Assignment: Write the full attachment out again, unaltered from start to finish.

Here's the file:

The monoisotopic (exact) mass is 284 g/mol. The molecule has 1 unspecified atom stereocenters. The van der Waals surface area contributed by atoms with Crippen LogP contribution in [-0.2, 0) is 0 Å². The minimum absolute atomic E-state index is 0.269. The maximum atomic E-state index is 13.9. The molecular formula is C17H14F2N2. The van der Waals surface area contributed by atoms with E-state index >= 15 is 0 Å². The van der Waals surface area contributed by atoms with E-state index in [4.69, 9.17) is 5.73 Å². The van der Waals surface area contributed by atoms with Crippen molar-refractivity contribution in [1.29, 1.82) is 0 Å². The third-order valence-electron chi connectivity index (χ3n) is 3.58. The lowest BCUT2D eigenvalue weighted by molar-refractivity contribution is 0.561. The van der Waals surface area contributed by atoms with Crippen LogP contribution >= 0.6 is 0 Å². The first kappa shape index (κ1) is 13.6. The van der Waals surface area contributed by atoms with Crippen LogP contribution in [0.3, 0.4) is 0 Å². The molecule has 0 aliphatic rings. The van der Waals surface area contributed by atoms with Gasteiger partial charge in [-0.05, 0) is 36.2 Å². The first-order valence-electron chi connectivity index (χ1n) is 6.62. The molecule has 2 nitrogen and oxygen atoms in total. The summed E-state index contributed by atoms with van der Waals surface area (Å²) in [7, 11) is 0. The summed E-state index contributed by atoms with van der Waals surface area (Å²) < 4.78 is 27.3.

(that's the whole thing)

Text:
The monoisotopic (exact) mass is 284 g/mol. The molecule has 1 unspecified atom stereocenters. The van der Waals surface area contributed by atoms with Crippen LogP contribution in [-0.2, 0) is 0 Å². The minimum absolute atomic E-state index is 0.269. The maximum atomic E-state index is 13.9. The molecular formula is C17H14F2N2. The van der Waals surface area contributed by atoms with E-state index >= 15 is 0 Å². The van der Waals surface area contributed by atoms with E-state index in [4.69, 9.17) is 5.73 Å². The van der Waals surface area contributed by atoms with Crippen molar-refractivity contribution in [1.29, 1.82) is 0 Å². The third-order valence-electron chi connectivity index (χ3n) is 3.58. The lowest BCUT2D eigenvalue weighted by molar-refractivity contribution is 0.561. The van der Waals surface area contributed by atoms with Crippen LogP contribution >= 0.6 is 0 Å². The first kappa shape index (κ1) is 13.6. The van der Waals surface area contributed by atoms with Crippen LogP contribution in [0.3, 0.4) is 0 Å². The molecule has 0 aliphatic rings. The van der Waals surface area contributed by atoms with Gasteiger partial charge in [-0.05, 0) is 36.2 Å². The first-order valence-electron chi connectivity index (χ1n) is 6.62. The molecule has 2 nitrogen and oxygen atoms in total. The summed E-state index contributed by atoms with van der Waals surface area (Å²) in [7, 11) is 0. The summed E-state index contributed by atoms with van der Waals surface area (Å²) < 4.78 is 27.3.